SINGAPORE - A warrant of arrest has been issued for a jobless drug addict convicted of slashing his neighbour with an illegal samurai sword, after the 64-year-old did not show up in court on Wednesday for sentencing.
Abdul Rahman Ibrahim had pleaded guilty on Sept 9 to hurting 41-year-old Yun Yew Lee in the victim's HDB flat, after their relationship soured over a partially-returned debt.
At about 4pm on June 6, knowing that his neighbour's door would be left open as usual, he stormed into Mr Yun's third-floor flat in Commonwealth Crescent, brandishing a mini samurai sword and a chopper taken from his own kitchen.
Using the sword, which had a 32-cm blade, Abdul Rahman twice slashed Mr Yun, 41, who was lying on a mattress in the living room talking to his nephew, 12. He stopped the attack when Mr Yun's brother came out of a room and later left the scene, leaving Mr Yun with a 5cm laceration on his arm.
His case was up for sentencing on Wednesday morning but was postponed to the late afternoon, after Community Court Judge Mathew Joseph asked the prosecution during the morning hearing to make further submissions on the jail term he was to receive.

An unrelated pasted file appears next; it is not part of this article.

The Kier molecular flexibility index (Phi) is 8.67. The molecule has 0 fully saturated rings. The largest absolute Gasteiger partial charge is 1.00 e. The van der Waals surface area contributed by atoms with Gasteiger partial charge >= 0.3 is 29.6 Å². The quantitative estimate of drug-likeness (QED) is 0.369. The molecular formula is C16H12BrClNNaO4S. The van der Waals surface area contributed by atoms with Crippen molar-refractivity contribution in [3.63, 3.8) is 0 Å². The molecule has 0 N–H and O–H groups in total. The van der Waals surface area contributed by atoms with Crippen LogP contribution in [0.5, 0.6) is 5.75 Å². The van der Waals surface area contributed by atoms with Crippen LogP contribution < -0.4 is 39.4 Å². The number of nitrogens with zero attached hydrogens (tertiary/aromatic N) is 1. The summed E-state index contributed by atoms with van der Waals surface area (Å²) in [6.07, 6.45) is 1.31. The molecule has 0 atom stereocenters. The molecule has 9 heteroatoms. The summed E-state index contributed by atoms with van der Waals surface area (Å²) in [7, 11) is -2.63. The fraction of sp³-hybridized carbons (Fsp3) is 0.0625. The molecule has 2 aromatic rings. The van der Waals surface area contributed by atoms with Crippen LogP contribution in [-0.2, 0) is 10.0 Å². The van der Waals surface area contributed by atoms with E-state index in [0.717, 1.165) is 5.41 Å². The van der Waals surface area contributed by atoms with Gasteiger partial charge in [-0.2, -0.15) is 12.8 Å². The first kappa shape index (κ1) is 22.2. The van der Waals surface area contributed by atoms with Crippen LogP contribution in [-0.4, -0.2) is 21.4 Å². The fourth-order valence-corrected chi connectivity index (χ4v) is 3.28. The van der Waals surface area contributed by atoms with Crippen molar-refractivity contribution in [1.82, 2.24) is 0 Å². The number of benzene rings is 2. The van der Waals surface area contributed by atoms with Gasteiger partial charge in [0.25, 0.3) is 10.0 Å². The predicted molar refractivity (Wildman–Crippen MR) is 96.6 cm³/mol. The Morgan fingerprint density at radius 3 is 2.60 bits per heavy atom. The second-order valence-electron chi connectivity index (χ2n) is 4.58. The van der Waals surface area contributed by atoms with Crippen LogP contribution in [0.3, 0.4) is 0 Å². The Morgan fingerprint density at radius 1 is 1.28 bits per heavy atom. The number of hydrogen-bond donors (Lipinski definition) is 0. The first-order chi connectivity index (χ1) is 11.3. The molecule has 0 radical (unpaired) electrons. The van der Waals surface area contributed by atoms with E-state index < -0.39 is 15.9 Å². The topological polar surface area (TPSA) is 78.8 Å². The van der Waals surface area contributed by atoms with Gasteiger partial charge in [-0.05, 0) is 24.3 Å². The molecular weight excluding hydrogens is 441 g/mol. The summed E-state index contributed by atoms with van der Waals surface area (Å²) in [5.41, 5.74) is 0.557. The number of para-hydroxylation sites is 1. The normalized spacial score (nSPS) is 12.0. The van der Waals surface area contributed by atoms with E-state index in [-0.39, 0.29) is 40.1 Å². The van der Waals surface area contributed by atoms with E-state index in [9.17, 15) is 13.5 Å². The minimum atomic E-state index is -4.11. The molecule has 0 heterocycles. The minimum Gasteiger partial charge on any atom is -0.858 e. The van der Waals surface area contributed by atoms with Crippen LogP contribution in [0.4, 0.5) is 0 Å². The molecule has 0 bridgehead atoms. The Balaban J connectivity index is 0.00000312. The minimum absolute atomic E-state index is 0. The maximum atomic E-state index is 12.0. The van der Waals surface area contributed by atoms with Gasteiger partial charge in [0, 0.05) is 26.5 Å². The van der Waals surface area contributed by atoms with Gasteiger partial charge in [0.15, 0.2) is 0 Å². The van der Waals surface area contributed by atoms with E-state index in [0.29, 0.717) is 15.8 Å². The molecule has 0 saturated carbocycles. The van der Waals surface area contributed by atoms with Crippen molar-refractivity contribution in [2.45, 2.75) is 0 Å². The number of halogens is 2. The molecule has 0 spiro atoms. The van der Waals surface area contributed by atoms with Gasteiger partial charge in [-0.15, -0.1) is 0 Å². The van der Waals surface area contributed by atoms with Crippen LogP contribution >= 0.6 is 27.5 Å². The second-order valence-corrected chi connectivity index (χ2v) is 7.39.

But Abdul Rahman, who was present at the morning session, later failed to return to court. His 53-year-old brother, Yusof Ibrahim, who had raised the $5,000 bail money to keep him out of jail, told the court his brother had given many excuses for not coming back, including claiming to be in hospital with stomach pain.
Judge Joseph granted the prosecution's application for a warrant of arrest.
Abdul Rahman cannot be caned as he is over 50. Besides the hurt charge, for which he faced up to seven years in jail and a fine, he had also pleaded guilty to trespassing in Mr Yun's home, and admitted to having the sword without any lawful authority.
But on Wednesday, it emerged in court during the morning session that Abdul Rahman had been arrested on Tuesday for drug offences unrelated to the crimes he was about to be sentenced for. Given his history of drug-related convictions dating back to 2002, his new offences exposed him to a possible long-term prison sentence of more than seven years, the court heard.